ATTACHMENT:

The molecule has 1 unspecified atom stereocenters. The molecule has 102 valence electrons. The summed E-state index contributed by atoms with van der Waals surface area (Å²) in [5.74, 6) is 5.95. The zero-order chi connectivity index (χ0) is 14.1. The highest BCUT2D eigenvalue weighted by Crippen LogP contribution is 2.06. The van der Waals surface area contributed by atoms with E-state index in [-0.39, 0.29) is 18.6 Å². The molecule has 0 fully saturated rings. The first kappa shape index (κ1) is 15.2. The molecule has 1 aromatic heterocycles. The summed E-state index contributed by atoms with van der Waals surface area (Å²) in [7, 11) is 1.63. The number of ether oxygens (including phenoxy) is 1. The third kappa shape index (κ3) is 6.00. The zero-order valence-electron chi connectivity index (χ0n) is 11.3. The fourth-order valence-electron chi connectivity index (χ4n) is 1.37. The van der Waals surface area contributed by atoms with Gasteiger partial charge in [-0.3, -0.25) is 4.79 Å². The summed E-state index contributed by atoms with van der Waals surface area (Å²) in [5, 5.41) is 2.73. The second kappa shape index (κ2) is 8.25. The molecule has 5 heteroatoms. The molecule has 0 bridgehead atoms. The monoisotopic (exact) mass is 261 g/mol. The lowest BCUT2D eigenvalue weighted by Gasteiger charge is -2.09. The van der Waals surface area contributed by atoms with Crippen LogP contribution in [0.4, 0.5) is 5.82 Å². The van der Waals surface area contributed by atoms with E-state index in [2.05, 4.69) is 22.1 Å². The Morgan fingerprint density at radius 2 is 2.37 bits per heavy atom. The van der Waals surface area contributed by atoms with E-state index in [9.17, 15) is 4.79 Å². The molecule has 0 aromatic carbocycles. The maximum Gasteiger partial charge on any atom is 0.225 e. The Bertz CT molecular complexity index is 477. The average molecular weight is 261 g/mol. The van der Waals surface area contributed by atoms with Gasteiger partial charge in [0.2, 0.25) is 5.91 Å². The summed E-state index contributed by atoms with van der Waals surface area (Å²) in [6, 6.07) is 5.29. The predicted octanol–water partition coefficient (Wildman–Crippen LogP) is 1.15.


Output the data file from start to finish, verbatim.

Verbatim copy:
The molecule has 1 unspecified atom stereocenters. The molecule has 102 valence electrons. The summed E-state index contributed by atoms with van der Waals surface area (Å²) in [5.74, 6) is 5.95. The zero-order chi connectivity index (χ0) is 14.1. The highest BCUT2D eigenvalue weighted by Crippen LogP contribution is 2.06. The van der Waals surface area contributed by atoms with E-state index in [-0.39, 0.29) is 18.6 Å². The molecule has 0 fully saturated rings. The first kappa shape index (κ1) is 15.2. The molecule has 1 aromatic heterocycles. The summed E-state index contributed by atoms with van der Waals surface area (Å²) in [7, 11) is 1.63. The number of ether oxygens (including phenoxy) is 1. The third kappa shape index (κ3) is 6.00. The zero-order valence-electron chi connectivity index (χ0n) is 11.3. The fourth-order valence-electron chi connectivity index (χ4n) is 1.37. The van der Waals surface area contributed by atoms with Gasteiger partial charge in [-0.3, -0.25) is 4.79 Å². The summed E-state index contributed by atoms with van der Waals surface area (Å²) in [5, 5.41) is 2.73. The second kappa shape index (κ2) is 8.25. The molecule has 5 heteroatoms. The molecule has 0 bridgehead atoms. The monoisotopic (exact) mass is 261 g/mol. The lowest BCUT2D eigenvalue weighted by Gasteiger charge is -2.09. The van der Waals surface area contributed by atoms with Crippen LogP contribution in [0.4, 0.5) is 5.82 Å². The van der Waals surface area contributed by atoms with E-state index in [2.05, 4.69) is 22.1 Å². The Morgan fingerprint density at radius 2 is 2.37 bits per heavy atom. The van der Waals surface area contributed by atoms with E-state index in [9.17, 15) is 4.79 Å². The molecule has 0 aromatic carbocycles. The maximum Gasteiger partial charge on any atom is 0.225 e. The Bertz CT molecular complexity index is 477. The average molecular weight is 261 g/mol. The van der Waals surface area contributed by atoms with Gasteiger partial charge in [0.2, 0.25) is 5.91 Å². The summed E-state index contributed by atoms with van der Waals surface area (Å²) in [6, 6.07) is 5.29. The predicted octanol–water partition coefficient (Wildman–Crippen LogP) is 1.15.